A cream colored straitjacket covered up their once visible all-black jerseys. Shackles wound horizontally across their bodies, while handcuffs secured their wrists. The clock was set to 15 minutes. Yet, somehow, the Pirates managed to escape.
In the fourth quarter of Thursday night nationally televised contest with UConn, the No. 18 Pirates found themselves reeling from a third quarter that saw them outscored 14-7 by a Huskies team whose only win of the season came against FCS-level Stony Brook.
With the clock ticking, East Carolina unraveled the burden of its 11-penatly, 105-yard performance and shed the binds of UConn’s big-play passing game to slip out of Dowdy-Ficklen Stadium with a 31-21 victory.
If the College Football Playoff committee wasn’t impressed, somewhere the late, great Harry Houdini was. And so was fifth-year coach Ruffin McNeill, whose team dodged a bullet for the second straight game to stay in contention for right to represent the Group of Five in a New Year’s Day bowl.
“It was a great win. A tough win,” McNeill said. “We caught another team’s best shot two weeks in a row, and we knew we would catch that when we entered conference play. ... I told the players, ‘Do not dare try to defend a win.’ The main thing is to win, and we did that.”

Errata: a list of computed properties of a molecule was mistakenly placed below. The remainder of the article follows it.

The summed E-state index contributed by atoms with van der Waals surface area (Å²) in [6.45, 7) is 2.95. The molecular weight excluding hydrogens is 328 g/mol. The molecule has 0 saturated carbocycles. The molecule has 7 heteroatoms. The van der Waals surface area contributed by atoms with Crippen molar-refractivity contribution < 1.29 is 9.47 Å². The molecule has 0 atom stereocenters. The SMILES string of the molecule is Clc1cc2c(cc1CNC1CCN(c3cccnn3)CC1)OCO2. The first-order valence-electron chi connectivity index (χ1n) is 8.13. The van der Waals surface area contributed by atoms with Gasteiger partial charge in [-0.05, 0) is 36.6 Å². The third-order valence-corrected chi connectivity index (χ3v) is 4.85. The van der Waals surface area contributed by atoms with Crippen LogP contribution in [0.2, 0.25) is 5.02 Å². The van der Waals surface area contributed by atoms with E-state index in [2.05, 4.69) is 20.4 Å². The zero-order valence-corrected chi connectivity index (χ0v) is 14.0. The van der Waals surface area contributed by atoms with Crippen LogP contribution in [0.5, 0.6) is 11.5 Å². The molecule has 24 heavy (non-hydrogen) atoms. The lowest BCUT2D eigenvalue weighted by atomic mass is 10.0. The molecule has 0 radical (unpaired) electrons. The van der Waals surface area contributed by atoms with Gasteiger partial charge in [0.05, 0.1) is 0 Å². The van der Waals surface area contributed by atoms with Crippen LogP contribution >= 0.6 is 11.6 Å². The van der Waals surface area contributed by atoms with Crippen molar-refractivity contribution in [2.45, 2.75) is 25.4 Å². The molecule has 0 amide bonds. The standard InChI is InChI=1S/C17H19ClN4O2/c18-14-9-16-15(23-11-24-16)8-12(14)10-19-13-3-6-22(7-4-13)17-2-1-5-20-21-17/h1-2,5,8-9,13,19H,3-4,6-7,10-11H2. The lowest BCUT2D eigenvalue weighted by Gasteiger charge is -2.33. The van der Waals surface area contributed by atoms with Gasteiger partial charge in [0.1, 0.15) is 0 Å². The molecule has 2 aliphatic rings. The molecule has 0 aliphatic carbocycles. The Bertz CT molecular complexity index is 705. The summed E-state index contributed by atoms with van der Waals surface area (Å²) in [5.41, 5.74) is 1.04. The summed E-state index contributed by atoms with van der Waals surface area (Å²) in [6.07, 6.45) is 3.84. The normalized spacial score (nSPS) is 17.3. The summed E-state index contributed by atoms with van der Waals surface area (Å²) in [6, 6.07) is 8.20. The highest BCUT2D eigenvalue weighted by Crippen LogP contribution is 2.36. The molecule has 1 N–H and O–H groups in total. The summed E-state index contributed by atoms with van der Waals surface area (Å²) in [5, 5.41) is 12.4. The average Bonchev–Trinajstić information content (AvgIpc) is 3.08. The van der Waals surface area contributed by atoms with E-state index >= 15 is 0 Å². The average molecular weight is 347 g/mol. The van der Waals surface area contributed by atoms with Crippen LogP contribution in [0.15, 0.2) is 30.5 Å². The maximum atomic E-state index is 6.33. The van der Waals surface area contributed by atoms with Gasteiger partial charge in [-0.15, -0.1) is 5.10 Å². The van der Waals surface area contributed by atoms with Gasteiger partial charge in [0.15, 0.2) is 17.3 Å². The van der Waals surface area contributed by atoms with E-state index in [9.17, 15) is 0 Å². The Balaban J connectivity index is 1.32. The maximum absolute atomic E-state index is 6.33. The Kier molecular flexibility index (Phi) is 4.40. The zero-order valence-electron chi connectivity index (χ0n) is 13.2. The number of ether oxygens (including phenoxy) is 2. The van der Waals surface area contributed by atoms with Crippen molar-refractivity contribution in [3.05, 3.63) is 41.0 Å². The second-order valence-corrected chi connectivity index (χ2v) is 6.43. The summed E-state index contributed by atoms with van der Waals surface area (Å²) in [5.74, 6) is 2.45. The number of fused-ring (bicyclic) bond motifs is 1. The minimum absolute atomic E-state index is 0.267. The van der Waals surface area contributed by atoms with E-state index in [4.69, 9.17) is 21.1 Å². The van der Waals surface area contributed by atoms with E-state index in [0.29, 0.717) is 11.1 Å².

With the win, East Carolina locked up bowl eligibility for the eighth time in the past nine season and improved to 6-1 for the first time since 1999. The Pirates also upped their American Athletic Conference record to 3-0 to remain in first with Central Florida (4-2, 2-0).
“We just kept believing,” said ECU quarterback Shane Carden, who threw for 445 yards and two scores. “There were times where it wasn’t working and we weren’t playing our best, but we kept believing in our offense and the things we’ve been doing all year and we were able to grind out a win.”
ECU jumped out to a 14-0 lead after its first two possessions, but someone forget to tell the Huskies they were supposed to roll over. UConn, whose 12.8 points per game average was the second-lowest in the FBS, responded with a 77-yard drive to score their first first-quarter touchdown of the season.
Both teams blew scoring opportunities in the second quarter. ECU missed a 33-yard field goal that would have been a 28-yard attempt if not for a delay of game penalty. The Huskies botched their own field goal try, as a false start flag on a 47-yard attempt led to coach Bob Diaco deciding he’d rather punt.
UConn threw its best punch in the third, scoring two touchdowns to tie the Pirates at 14 and 21 to take a stranglehold on momentum going into the fourth.
However, ECU rediscovered a running game that had all but vanished and made just enough plays at the right time to take a 17-14 advantage on a 31-yard Warren Harvey field goal. The Pirates secured that lead with a 10-play 76-yard drive that ended with a Breon Allen nine-yard TD run.
For one more week, the Pirates proved adept at the art of escape.
“In the fourth quarter we needed points, and we were able to do it,” Carden said. “I think that speaks highly of our offense. … Yeah, we didn’t play our best, but when we needed a big play to win this game, we got it.”